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Iran imported 36 percent less gasoline than a year earlier during the first quarter of the Iranian year beginning on March 21 in what may well be a signal the country is shoring up its domestic supply as the start of U.S. sanctions draw near.
Iranian media quoted the managing director of the National Iranian Oil Products Distribution Company as saying that the average daily gasoline imports stood at 5.7 million liters during the first quarter. State news agency IRNA separately reported that the import decline was linked to the start of gasoline production at a new refinery, the Persian Gulf Star Refinery.
A senior executive from NIOPDC’s parent company said Iran imported an average 13 million liters daily of gasoline during the first half of Iranian 2017, but by the last quarter of that year, this had slumped to about 5 million liters daily.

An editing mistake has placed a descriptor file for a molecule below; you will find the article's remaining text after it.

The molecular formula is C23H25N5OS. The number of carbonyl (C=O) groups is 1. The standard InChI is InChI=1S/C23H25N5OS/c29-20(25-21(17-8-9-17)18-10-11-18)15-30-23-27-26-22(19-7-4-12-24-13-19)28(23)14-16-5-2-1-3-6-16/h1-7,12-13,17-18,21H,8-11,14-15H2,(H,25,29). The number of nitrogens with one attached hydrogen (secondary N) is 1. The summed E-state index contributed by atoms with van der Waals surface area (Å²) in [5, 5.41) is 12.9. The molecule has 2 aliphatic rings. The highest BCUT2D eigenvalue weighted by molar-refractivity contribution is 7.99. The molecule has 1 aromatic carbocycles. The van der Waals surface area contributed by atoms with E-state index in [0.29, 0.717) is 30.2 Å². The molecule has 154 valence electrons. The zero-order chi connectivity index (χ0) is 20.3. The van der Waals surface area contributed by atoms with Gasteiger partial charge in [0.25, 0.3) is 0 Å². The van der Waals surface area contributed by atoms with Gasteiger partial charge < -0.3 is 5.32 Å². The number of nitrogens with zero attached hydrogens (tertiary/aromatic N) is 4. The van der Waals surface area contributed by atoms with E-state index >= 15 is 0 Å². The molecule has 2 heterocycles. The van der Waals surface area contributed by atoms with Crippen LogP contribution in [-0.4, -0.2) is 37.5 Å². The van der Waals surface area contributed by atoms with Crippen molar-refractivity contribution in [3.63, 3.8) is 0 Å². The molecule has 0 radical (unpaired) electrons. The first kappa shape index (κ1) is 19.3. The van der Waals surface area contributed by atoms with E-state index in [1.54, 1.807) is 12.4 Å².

Iran has been forced to import gasoline as a result of the international sanctions that cut its access to equipment and spare parts for refinery maintenance. Refining capacity itself was too low to meet domestic demand for fuels, but reformist president Hassan Rouhani made fuel independence a priority for his government when he came into power, and the construction of the Persian Gulf Star has been a major step in that direction.
Related: Why Natural Gas Hasn’t Dethroned Gasoline
With an initial capacity of 120,000 bpd of crude daily, the refinery is now being expanded to accommodate double that, although the quality of the fuels may not be high enough to meet the Euro 4 standard even though plans are to produce fuel under Euro 4 and Euro 5 standards.
In the face of new U.S. sanctions, it would make sense for Iran to accelerate the expansion to secure adequate domestic supply of gasoline, although amid sanctions consumption could fall. Last year, this averaged 520,000 bpd.
By Irina Slav for Oilprice.com
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Irina is a writer for Oilprice.com with over a decade of experience writing on the oil and gas industry.